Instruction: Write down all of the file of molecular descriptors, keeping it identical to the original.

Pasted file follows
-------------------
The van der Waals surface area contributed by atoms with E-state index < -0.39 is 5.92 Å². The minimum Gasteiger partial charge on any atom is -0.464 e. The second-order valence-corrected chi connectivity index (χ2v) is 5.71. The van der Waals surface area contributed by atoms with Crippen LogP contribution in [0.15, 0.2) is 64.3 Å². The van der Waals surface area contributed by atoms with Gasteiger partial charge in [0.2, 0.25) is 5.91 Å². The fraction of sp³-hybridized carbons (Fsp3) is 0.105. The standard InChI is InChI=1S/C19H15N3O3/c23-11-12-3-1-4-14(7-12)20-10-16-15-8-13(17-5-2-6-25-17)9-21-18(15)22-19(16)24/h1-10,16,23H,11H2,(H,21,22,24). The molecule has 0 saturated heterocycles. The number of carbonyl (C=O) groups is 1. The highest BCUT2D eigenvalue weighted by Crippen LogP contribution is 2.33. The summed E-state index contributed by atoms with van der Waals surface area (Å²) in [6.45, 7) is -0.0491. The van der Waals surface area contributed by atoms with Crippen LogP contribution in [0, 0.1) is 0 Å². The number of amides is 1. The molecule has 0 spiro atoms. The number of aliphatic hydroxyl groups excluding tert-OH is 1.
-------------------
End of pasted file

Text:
The van der Waals surface area contributed by atoms with E-state index < -0.39 is 5.92 Å². The minimum Gasteiger partial charge on any atom is -0.464 e. The second-order valence-corrected chi connectivity index (χ2v) is 5.71. The van der Waals surface area contributed by atoms with Crippen LogP contribution in [0.15, 0.2) is 64.3 Å². The van der Waals surface area contributed by atoms with Gasteiger partial charge in [0.2, 0.25) is 5.91 Å². The fraction of sp³-hybridized carbons (Fsp3) is 0.105. The standard InChI is InChI=1S/C19H15N3O3/c23-11-12-3-1-4-14(7-12)20-10-16-15-8-13(17-5-2-6-25-17)9-21-18(15)22-19(16)24/h1-10,16,23H,11H2,(H,21,22,24). The molecule has 0 saturated heterocycles. The number of carbonyl (C=O) groups is 1. The highest BCUT2D eigenvalue weighted by Crippen LogP contribution is 2.33. The summed E-state index contributed by atoms with van der Waals surface area (Å²) in [6.45, 7) is -0.0491. The van der Waals surface area contributed by atoms with Crippen LogP contribution in [0, 0.1) is 0 Å². The number of amides is 1. The molecule has 0 spiro atoms. The number of aliphatic hydroxyl groups excluding tert-OH is 1.